Economists say that new measures must be adopted gradually, as the government has announced, but without “excessive caution.” Many people hoped that this Jul. 26 would usher in the long hoped-for changes to boost the economy, and are now looking forward to the ordinary sessions of parliament, beginning Aug. 1, for further pronouncements.

The government recently decided to free 52 imprisoned dissidents, after requests from the Catholic Church supported by the government of Spain. The last group of the first 20 prisoners and their families traveled to Madrid on Jul. 23.

The other dissidents will be freed at intervals over the next four months. According to dissident media outlets, several prisoners have turned down the option of going abroad, which is not apparently a condition of their release.


2 thoughts on “Cuba: Left Speechless

  • What exactly is authentic, workable agricultural production under a socialist government? We believe it is actual land ownership by farming & ranching families, with sincere support by the state with plenty of cheap credit and other low-cost economic inputs. Farmers & ranchers can make Cuba a prosperous country–as they did in Denmark beginning in the 1880s–if they are given direct land ownership and appropriate social and political respect.

    People like grok yield bushels & bushels of sectarian rhetoric, but haven’t the slightest idea of what it is like to run a farm or engage in any sort of agricultural production.

    The Marxian bright idea for agricultural production–as enunciated in the last two pages of the second chapter of the Communist Manifesto–is to have it all done by armies of workers marching out from the cities. If you don’t believe it, read it yourself. It is one of the “10 points” written in black & white.

    This sort of nonsense has disoriented socialism-in-practice in the 20th Century. grok continues to row around in this lake of silliness, shouting about workers’ & farmers’ councils & communes. He literally doesn’t have a clue as to how to increase agricultural production, but only how to shout worn-out, discredited slogans and try to draw attention.

    What is needed in Cuba is a re-definition of what socialism is. It is not what Engels & Marx said, & and this has been proved in the honest laboratory of history.

    This same honest laboratory–through the Mondragon industrial cooperatives–has proved that the workable economic basis for a dynamic socialist society is “direct” ownership of the means of production by those who do the work. In the countryside this means direct land ownership by farming and ranching families.

    The state monopoly formula of Engels & Marx has proved what it can & cannot do. It’s time for the PCC and people like grok to wake up. The PCC has taken some steps in this direction, but only in a grudging manner. They seem afraid that the rural producers might make a buck without daddy state calling all the shots. Too bad, but it is totally in line with the Marxian stipulations and prejudice.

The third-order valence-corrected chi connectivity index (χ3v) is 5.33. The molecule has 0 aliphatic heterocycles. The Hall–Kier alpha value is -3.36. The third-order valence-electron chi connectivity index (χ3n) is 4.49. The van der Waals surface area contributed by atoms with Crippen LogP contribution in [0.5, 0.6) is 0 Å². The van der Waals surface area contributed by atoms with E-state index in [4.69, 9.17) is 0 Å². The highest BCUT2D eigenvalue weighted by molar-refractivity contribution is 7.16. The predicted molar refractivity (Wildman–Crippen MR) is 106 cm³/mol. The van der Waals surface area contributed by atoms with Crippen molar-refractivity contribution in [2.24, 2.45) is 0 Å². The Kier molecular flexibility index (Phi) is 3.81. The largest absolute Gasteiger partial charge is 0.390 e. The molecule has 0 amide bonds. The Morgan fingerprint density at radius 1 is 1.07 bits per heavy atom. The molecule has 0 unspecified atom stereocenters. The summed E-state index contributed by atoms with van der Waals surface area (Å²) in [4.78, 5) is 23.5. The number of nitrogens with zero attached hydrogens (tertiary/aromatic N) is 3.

• Adequate internal food production has 2B Priority#1 in any country — most especially in any socialist country which faces the prospect of imperialist intrigue & sabotage. But in the face of an inability 2 organize food production in a sufficiently coherent & rational manner given available resources, it behooves the cuban socialist state 2 allow old-fashioned petit-bourgeois production in the interim: because food production per se is Priority #1 — not political correctness. That being said, U don’t simply turn around & bend the other way, making this dire necessity into a false virtue — as has invariably happened 2 often in the past. The cuban government simply mustn’t abandon attempts at organizing this production in a superior, socialist manner at the earliest opportunity. So it must continue 2 find ways 2 collectively improve everyone’s social praxis wherever they R starting from — or B seen & understood 2B abandoning the Revolution in content if not in form.

    Whatever the cuban state thinx of “free enterprise”, it is certainly moving 2 slowly 2 make any proper & timely changes in either direction; IMO because the bureaucracy does not actually know what 2 do in the face of such a crisis; that is, because this bureaucracy lacks the vision which comes from the best democratic practice of a dialectical-materialist method — & 4 the most part appears 2 only B paying lip service 2 a deep understanding about what socialism actually means at all levels, in its concreteness & in its generality both.

    The stalinists have been told often enuff: it is past time 4 them 2 devolve their power 2 the workers & farmers — who must B the 1s making the relevant concrete decisions about cuban life in the best democratic & participatory traditions of real, ‘de facto’ socialism. Not 2 do so will B a betrayal of the goals & aims of the Cuban Revolution & of Worldwide socialism & workers’ internationalism.

    All Power to the Workers’ & Farmers’ Councils & Communes.